The answer, we show, lies in the special access to delivery fails that option market-makers enjoy. Traders are generally obliged to locate shares to borrow before shorting, but those engaged in bona-fide hedging of market-making activity are exempt from this requirement. So unlike traders in general, a market maker can short sell without having located shares to borrow. If he does not locate shares to borrow then he fails to deliver, someone on the other side fails to receive, and therefore retains the purchase price, and the clearing corporation starts taking margin. While it lasts, this arrangement is effectively an equity loan from the buyer to the seller at a zero rebate. But whether it lasts depends on the reaction of the trader being failed to. If a buyer does not get his shares then he can demand them, in which case a short-seller who failed is bought in: he must go buy the shares and hand them over. If that short-seller wants to maintain his short exposure he must short again, so this demand increases his shorting cost by this roundtrip transactions cost. Thus, the cost of failing to deliver is the cost of a zero-rebate equity loan plus the expected incidence of buy-in costs. If this incidence is low enough, then failing is a valuable alternative to borrowing the harder-to-borrow stocks. We show that the alternative to fail is valuable and key to the pricing and trading of options.  


So in essence, market makers can simply not deliver shares to the buying broker after 2 days. At this point it effectively becomes the same as the debt between a long who lent out his shares and the borrower of those shares. The buying broker can 'demand' this debt at any time, forcing the naked short-seller to buy the shares and hand them over.

How the split could be squeezing the naked shorts

A few TMC forum members, most notably Artful Dodger* and StealthP3D, have been arguing that a TSLA stock split would somehow screw over the naked shorts, and force them to cover. Although I initially thought this was likely true, as I began to research more about depositories and clearing agencies, I became very outspoken against this idea.

*Credit for first bringing naked shorting to the TMC community's attention goes to Artful Dodger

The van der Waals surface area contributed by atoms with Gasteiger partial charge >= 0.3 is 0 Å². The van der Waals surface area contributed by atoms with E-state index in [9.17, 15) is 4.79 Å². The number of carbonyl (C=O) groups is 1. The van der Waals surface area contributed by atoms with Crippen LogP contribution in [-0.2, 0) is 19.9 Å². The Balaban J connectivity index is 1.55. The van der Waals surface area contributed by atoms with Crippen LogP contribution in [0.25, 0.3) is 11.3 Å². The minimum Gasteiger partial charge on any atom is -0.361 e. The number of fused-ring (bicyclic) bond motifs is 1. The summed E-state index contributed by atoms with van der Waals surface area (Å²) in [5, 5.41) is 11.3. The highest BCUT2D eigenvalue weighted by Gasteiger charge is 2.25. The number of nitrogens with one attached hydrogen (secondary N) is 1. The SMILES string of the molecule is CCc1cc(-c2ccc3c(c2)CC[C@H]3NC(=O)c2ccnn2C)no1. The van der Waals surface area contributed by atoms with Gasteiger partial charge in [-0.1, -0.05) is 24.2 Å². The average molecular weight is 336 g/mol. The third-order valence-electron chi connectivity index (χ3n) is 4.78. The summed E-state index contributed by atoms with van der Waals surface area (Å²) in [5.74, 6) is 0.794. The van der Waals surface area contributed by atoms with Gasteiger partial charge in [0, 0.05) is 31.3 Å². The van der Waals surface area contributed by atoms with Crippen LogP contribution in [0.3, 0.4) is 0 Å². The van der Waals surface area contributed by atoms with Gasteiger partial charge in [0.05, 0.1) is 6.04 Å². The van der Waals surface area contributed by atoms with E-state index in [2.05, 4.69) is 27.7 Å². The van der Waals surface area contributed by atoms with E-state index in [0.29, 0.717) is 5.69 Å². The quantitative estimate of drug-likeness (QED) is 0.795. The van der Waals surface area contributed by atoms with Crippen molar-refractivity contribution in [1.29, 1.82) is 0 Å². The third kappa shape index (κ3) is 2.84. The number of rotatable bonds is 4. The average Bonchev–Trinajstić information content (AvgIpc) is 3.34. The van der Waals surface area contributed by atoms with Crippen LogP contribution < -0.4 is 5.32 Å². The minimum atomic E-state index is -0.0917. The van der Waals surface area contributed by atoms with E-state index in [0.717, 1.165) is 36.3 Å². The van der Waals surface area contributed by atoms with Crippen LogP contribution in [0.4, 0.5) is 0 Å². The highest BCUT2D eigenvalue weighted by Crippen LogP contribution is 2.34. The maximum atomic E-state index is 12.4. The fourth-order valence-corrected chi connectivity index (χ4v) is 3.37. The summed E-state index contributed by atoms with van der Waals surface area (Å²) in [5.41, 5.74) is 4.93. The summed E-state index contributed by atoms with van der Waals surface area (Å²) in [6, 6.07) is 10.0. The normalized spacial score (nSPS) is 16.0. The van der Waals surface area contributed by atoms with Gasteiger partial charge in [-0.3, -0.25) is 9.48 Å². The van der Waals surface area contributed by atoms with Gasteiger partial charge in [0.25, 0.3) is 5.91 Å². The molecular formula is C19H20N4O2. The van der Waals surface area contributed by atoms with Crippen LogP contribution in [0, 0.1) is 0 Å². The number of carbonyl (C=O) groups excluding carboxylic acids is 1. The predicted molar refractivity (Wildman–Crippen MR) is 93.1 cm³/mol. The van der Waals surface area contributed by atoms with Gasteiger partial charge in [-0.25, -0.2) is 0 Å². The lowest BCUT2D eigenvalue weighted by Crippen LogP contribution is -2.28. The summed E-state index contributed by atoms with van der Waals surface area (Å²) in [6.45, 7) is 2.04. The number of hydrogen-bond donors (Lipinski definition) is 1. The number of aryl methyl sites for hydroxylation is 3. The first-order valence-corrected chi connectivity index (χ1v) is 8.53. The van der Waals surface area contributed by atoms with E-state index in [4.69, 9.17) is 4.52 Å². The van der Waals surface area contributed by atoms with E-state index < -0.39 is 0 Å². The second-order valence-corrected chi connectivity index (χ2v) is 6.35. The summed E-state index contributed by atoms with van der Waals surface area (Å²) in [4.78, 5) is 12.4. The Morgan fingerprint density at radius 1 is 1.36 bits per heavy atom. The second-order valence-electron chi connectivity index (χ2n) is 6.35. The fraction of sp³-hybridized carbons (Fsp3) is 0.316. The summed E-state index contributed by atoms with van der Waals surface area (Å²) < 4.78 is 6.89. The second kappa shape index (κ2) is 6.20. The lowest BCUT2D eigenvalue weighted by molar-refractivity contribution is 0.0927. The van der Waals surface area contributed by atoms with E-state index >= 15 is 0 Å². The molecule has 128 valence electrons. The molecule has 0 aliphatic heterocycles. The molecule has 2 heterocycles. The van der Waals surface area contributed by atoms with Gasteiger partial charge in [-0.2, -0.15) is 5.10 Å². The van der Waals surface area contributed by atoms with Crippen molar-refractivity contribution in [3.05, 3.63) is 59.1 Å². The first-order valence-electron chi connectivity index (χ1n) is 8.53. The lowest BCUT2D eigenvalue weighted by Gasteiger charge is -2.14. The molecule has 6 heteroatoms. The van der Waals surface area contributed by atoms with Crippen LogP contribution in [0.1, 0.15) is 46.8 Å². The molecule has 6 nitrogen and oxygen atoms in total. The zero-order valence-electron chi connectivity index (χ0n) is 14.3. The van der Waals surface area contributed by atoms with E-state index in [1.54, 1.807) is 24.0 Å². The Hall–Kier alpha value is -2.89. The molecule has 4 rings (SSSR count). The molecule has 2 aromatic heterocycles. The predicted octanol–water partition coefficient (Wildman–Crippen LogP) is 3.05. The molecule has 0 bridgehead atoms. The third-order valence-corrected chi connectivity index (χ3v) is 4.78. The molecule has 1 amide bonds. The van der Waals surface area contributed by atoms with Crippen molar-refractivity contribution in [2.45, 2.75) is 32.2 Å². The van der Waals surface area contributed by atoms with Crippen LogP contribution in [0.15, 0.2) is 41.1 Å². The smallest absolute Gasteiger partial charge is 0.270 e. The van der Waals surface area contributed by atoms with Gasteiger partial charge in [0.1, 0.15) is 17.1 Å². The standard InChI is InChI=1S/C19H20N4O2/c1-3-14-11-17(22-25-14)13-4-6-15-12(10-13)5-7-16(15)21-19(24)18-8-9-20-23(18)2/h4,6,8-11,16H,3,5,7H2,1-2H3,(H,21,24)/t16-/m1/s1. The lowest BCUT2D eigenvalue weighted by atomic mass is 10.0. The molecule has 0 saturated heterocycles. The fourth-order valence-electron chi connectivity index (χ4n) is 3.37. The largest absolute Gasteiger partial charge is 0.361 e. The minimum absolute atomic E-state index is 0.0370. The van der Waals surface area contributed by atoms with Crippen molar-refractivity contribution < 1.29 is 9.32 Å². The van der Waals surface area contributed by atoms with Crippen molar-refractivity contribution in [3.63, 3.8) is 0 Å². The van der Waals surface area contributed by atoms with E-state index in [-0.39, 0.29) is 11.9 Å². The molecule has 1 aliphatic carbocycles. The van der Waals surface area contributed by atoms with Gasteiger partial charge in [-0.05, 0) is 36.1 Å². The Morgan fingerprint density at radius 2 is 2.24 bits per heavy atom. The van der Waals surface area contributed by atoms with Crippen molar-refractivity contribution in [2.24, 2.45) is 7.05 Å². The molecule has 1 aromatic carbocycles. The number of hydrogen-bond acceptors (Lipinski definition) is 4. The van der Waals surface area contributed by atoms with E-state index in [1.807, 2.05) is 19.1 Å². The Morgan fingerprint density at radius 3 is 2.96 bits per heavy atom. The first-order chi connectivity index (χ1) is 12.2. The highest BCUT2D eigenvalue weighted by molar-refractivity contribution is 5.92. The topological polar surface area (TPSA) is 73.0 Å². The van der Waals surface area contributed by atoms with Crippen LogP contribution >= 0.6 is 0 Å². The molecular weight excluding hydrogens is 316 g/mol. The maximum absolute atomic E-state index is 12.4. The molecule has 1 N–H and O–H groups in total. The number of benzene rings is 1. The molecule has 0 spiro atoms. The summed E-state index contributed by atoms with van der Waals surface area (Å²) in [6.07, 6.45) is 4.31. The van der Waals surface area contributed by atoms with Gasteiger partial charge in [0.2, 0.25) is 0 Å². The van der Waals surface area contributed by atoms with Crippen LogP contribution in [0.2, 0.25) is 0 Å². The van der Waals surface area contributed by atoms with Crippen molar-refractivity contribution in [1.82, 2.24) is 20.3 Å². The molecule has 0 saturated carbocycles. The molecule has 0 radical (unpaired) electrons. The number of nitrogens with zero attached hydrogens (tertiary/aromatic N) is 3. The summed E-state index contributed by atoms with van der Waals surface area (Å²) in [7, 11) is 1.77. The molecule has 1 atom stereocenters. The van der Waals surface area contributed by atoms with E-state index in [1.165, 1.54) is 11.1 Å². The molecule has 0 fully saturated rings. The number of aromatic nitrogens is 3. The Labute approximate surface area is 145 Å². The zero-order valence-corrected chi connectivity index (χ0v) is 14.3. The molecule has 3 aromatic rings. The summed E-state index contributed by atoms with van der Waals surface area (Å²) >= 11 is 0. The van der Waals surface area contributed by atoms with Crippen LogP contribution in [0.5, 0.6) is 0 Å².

For one, I argued that nobody other than Tesla can create shares out of thin air. And even if some entity could, then why wouldn't they just create more? Most likely, I thought that the debts of naked shorts to buyers would simply be adjusted after the split, just like the debts between regular shorts and stock lenders. A regular short's debt to a stock lender will stay the same in dollar value, but the number of shares will multiply by 5 while the stock price is divided by 5. Just like every long position. While I still think this could be true, and that every outstanding equity debt between brokers and the clearing corporation could simply be adjusted post-split, I do now see a plausible theory that'd mean the naked shorts are currently being squeezed by the split.

Normally, the maximum amount of time between a trade and settlement is 3 days, so normally the maximum amount of time an equity debt between a broker and the clearing corporation exists is 3 days. However, in the case of naked shorts these debts can stay around for much longer until the buying broker demands the shares. If, when the stock splits, only equity debts from a certain date onward get adjusted from 1 share to 5 shares, that could mean that old equity debts of naked short market makers will not be adjusted post-split.

Of course the naked short market-makers are pretty ecstatic if this happens, because each share they owe post-split will be 80% cheaper, but the other side of the trade, the buying broker, is of course not so happy, because it'll now only be owed 1 share for each 5 shares it owes its clients. Therefore, if this is true, buying brokers would be demanding that all these equity debts be covered right now before the split, leading to a (naked) short squeeze.

Looking at the stock price action over the last week and a half, one might be quick to conclude a naked short squeeze is indeed in progress, but I'd like to point out that delta hedging requirements have gone up immensely since the stock split announcement:


This table shows that market makers would have had to buy 30M shares over the past 8 trading days, if they are short 100% of options open interested, and if they delta hedge 100%. Probably neither of those are true, so the real number is likely lower, but nonetheless market makers were forced to buy a very large number of shares over the past week and a half, which undoubtedly contributed significantly to the TSLA rally.

Conclusion

Although I don't think anybody but a handful of parties can conclusively say whether a naked short squeeze is or is not in progress, there is a possibility that it's contributed to the 50% rally over the past 8 trading days.

Considering that S&P 500 inclusion is still ahead of us, and that the buying of 26M+ shares by funds indexed and benchmarked to the S&P 500 will likely be a very different beast than any sort of naked short covering that may or may not be going on right now, I think more interesting times lie ahead for TSLA investors.

It continues to amaze me how many 'professionals' neither understand Tesla nor TSLA. Even the few professionals who have a decent understanding of the company's potential seem to be baffled by the stock movements, and simply don't seem to understand: